The immediate reports after the attack focused on the idea that it was a group of Lazio supporters that attacked the Spurs fans. On the surface this is of course the most simple explanation: the two teams were scheduled to play, Lazio has known fascist elements in its ultra groups and Tottenham fans relish their Jewish connections as the “Yid Army” and roots in a Jewish section of London.

While the last part is likely part of the reason for the attack, there is a problem with conflating all violence against football fans as football fan violence. It later came out that one of the suspects arrested in the attack was not a Lazio supporter, but an AS Roma supporter instead, which makes the Lazio vs Spurs story a less satisfying explanation.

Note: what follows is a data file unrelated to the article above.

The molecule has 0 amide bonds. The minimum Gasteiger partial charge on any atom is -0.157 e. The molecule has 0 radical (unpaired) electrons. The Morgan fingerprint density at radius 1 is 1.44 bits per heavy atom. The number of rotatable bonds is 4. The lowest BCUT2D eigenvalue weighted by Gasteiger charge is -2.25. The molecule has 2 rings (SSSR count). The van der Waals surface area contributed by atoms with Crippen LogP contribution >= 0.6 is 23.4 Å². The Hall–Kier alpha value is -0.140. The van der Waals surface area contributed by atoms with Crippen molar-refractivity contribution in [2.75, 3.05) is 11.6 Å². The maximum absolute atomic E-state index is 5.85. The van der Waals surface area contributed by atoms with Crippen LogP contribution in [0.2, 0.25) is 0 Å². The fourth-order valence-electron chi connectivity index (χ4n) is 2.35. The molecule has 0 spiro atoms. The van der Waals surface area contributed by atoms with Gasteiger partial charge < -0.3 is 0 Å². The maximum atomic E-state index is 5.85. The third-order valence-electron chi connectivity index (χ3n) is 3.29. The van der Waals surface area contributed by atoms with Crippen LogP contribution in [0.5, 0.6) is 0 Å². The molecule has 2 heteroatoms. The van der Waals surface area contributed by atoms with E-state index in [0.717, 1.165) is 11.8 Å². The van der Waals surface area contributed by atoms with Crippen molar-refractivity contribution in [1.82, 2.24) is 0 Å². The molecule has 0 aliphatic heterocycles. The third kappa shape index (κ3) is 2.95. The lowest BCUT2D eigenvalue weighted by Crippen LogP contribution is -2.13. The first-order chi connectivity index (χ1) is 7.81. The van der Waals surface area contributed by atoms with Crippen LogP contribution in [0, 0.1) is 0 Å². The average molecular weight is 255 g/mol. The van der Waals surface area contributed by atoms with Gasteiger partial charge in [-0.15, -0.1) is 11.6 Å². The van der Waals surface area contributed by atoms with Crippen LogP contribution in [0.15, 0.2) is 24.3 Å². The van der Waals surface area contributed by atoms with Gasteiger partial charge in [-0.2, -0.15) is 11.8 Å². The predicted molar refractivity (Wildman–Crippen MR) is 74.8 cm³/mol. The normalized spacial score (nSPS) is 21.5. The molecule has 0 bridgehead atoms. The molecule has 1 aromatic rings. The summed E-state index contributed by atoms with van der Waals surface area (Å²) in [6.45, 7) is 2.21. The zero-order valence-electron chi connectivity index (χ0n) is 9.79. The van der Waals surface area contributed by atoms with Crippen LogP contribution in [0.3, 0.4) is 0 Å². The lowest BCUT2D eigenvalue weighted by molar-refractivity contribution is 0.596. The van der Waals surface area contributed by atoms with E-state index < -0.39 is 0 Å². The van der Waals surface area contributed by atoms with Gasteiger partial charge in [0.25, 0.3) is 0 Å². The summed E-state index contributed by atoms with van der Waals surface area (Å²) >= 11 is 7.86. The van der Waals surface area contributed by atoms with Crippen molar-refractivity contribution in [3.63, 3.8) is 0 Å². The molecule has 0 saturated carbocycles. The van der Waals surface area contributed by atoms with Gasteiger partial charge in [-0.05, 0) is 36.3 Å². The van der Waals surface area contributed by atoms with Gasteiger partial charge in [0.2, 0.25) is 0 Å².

In a meeting with my supervisor the other day we discussed the idea of whether a fan could be a member of multiple groups. My response was that to support two local rivals risks being seen as a traitor to either of the groups. Fan loyalties, if they are divided, reach outside the main rivalries and perhaps divisions so as to preserve the ‘other’ that your core loyalty defines itself against. My loyalties are divided between Arsenal (top choice) and Barcelona: Arsenal has the strongest pull on me, but Barcelona is a comforting fallback when Arsenal continually sells off its best players and then fails to win a trophy (again). As I’ve stated earlier, my biggest problem in Canada is TFC and Vancouver, as I am caught in an awkward position of liking both teams for my attachments to those cities.